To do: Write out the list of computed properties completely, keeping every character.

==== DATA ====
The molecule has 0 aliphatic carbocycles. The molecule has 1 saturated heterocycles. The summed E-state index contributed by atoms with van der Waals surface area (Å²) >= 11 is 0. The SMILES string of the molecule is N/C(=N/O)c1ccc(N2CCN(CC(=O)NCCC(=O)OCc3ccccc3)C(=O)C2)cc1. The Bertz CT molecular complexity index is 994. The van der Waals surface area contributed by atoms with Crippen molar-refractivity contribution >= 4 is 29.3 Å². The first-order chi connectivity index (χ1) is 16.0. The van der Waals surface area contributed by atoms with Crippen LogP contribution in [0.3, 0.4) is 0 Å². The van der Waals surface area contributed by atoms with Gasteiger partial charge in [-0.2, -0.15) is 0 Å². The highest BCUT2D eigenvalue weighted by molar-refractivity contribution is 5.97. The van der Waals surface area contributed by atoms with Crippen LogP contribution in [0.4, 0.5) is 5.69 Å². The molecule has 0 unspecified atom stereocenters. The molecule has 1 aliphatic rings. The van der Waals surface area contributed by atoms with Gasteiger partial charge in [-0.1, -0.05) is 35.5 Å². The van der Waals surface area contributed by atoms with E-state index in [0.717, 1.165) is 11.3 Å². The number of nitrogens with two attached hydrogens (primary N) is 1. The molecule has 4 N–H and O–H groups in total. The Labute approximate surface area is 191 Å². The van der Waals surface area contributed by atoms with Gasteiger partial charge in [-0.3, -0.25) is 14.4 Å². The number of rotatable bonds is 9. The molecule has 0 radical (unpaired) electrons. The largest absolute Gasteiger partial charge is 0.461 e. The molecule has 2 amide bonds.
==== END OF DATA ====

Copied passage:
The molecule has 0 aliphatic carbocycles. The molecule has 1 saturated heterocycles. The summed E-state index contributed by atoms with van der Waals surface area (Å²) >= 11 is 0. The SMILES string of the molecule is N/C(=N/O)c1ccc(N2CCN(CC(=O)NCCC(=O)OCc3ccccc3)C(=O)C2)cc1. The Bertz CT molecular complexity index is 994. The van der Waals surface area contributed by atoms with Crippen molar-refractivity contribution >= 4 is 29.3 Å². The first-order chi connectivity index (χ1) is 16.0. The van der Waals surface area contributed by atoms with Crippen LogP contribution in [0.3, 0.4) is 0 Å². The van der Waals surface area contributed by atoms with Gasteiger partial charge in [-0.2, -0.15) is 0 Å². The highest BCUT2D eigenvalue weighted by molar-refractivity contribution is 5.97. The van der Waals surface area contributed by atoms with Crippen LogP contribution in [0.4, 0.5) is 5.69 Å². The molecule has 0 unspecified atom stereocenters. The molecule has 1 aliphatic rings. The van der Waals surface area contributed by atoms with Gasteiger partial charge in [-0.1, -0.05) is 35.5 Å². The van der Waals surface area contributed by atoms with E-state index in [0.717, 1.165) is 11.3 Å². The number of nitrogens with two attached hydrogens (primary N) is 1. The molecule has 4 N–H and O–H groups in total. The Labute approximate surface area is 191 Å². The van der Waals surface area contributed by atoms with Gasteiger partial charge in [-0.3, -0.25) is 14.4 Å². The number of rotatable bonds is 9. The molecule has 0 radical (unpaired) electrons. The largest absolute Gasteiger partial charge is 0.461 e. The molecule has 2 amide bonds.